“Angels without wings,” he calls them, over and over again. When their shifts ended, they promised the man some dubbed “Papa” that they would see him in the morning, that he would get better. He was ‘shocked,’ he says, ‘that anybody would give a damn so much. And work so hard.”

The LA Times also reports on the region during the pandemic:

The Coachella Valley may be best known for music festivals, tennis tournaments and championship golf, but it’s also home to some of the densest concentrations of senior citizens in California — the very same people with the greatest risk of contracting the coronavirus simply because of the year they were born.

An epidemiologist at Eisenhower health told KMIR that protective measures and physical distancing may have saved hundreds of lives in the Coachella Valley. “From April 14 to yesterday, we potentially have averted about 4 to 5 thousand COVID cases in our valley and about 300 deaths averted potentially,” Dr. Patricia Cummings said.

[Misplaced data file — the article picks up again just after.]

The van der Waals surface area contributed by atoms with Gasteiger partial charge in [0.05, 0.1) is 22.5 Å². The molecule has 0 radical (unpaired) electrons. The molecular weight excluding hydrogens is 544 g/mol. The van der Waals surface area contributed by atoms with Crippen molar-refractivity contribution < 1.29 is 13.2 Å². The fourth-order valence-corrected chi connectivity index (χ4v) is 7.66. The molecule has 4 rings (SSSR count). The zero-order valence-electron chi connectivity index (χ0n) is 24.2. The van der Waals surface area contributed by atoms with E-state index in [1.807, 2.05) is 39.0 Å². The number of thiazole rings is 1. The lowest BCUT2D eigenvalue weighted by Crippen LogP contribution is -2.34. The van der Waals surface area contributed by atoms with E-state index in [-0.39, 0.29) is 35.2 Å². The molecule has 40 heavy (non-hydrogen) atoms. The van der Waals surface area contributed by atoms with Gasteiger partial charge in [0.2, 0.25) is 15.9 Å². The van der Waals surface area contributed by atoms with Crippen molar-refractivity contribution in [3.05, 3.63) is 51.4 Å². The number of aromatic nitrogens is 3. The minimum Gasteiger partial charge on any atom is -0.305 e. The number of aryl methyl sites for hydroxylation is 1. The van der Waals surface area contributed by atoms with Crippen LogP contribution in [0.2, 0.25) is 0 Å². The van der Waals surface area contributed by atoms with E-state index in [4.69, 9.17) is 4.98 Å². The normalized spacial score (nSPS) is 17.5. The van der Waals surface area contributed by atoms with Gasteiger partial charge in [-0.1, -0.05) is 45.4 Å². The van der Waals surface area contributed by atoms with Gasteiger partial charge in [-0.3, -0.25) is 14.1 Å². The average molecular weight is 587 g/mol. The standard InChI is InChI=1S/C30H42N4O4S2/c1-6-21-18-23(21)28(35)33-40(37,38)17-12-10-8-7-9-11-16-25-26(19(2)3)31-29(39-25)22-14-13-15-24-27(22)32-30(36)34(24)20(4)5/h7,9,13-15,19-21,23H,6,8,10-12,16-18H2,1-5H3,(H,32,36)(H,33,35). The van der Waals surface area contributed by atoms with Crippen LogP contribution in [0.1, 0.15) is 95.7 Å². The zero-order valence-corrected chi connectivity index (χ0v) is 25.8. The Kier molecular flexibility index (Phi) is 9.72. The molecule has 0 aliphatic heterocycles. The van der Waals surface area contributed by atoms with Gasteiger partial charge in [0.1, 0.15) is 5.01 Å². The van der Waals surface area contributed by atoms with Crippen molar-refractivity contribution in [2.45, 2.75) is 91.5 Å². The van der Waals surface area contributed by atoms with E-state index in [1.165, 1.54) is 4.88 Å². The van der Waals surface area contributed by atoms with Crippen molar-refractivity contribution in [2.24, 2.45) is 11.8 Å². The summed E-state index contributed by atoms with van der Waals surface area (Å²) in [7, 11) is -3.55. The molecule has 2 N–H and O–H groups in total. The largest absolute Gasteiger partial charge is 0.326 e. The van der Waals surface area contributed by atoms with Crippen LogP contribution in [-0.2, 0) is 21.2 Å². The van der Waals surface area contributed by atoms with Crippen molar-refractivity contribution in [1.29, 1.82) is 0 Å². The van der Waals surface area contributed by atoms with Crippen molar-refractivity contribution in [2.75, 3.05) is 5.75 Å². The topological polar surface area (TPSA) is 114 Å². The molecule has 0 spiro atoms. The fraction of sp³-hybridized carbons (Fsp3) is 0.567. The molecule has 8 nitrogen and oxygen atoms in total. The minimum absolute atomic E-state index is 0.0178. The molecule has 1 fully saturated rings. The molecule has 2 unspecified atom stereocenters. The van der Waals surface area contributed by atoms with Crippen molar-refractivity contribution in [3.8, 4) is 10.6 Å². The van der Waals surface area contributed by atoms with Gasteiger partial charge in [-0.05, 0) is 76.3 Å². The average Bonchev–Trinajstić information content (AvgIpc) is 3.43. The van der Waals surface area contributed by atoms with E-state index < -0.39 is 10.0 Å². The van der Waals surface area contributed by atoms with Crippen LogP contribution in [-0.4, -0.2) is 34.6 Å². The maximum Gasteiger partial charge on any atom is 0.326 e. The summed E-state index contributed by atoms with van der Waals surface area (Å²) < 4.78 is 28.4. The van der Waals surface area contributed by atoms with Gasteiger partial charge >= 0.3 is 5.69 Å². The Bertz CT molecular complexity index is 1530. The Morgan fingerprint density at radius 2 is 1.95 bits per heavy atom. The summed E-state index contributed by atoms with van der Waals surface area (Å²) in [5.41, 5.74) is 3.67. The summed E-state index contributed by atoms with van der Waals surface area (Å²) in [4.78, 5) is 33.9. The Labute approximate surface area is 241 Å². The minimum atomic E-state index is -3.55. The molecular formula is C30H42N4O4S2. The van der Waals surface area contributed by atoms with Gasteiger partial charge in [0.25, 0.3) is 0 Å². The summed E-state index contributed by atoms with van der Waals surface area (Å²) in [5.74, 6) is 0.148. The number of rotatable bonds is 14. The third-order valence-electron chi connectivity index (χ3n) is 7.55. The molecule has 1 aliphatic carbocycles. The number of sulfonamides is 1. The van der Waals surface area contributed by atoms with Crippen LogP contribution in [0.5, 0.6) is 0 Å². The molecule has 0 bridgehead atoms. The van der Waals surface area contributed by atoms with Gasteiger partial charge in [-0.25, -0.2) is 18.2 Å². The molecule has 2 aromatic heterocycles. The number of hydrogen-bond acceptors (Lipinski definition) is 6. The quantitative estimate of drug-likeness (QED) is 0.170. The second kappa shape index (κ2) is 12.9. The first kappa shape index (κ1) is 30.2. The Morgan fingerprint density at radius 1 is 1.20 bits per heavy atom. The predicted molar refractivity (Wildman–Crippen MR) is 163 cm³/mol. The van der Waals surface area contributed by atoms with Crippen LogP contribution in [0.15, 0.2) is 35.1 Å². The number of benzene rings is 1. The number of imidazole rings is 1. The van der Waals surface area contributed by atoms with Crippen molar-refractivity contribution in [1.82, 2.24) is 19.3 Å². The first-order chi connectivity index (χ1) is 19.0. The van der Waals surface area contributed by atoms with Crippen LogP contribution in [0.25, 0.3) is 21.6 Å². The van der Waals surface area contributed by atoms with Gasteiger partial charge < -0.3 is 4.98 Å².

As the results of antibody tests begin to come in, disease experts are finding that the coronavirus is significantly more lethal than seasonal flu.  “I think it is the worst pandemic since 1918,” an epidemiologist told the Washington Post.

Dr. Anthony Fauci warned Americans could be in for “a bad fall and a bad winter” if the United States isn’t prepared for the return of the coronavirus on Tuesday. “If by that time we have put into place all of the countermeasures that you need to address this, we should do reasonably well. If we don’t do that successfully, we could be in for a bad fall and a bad winter”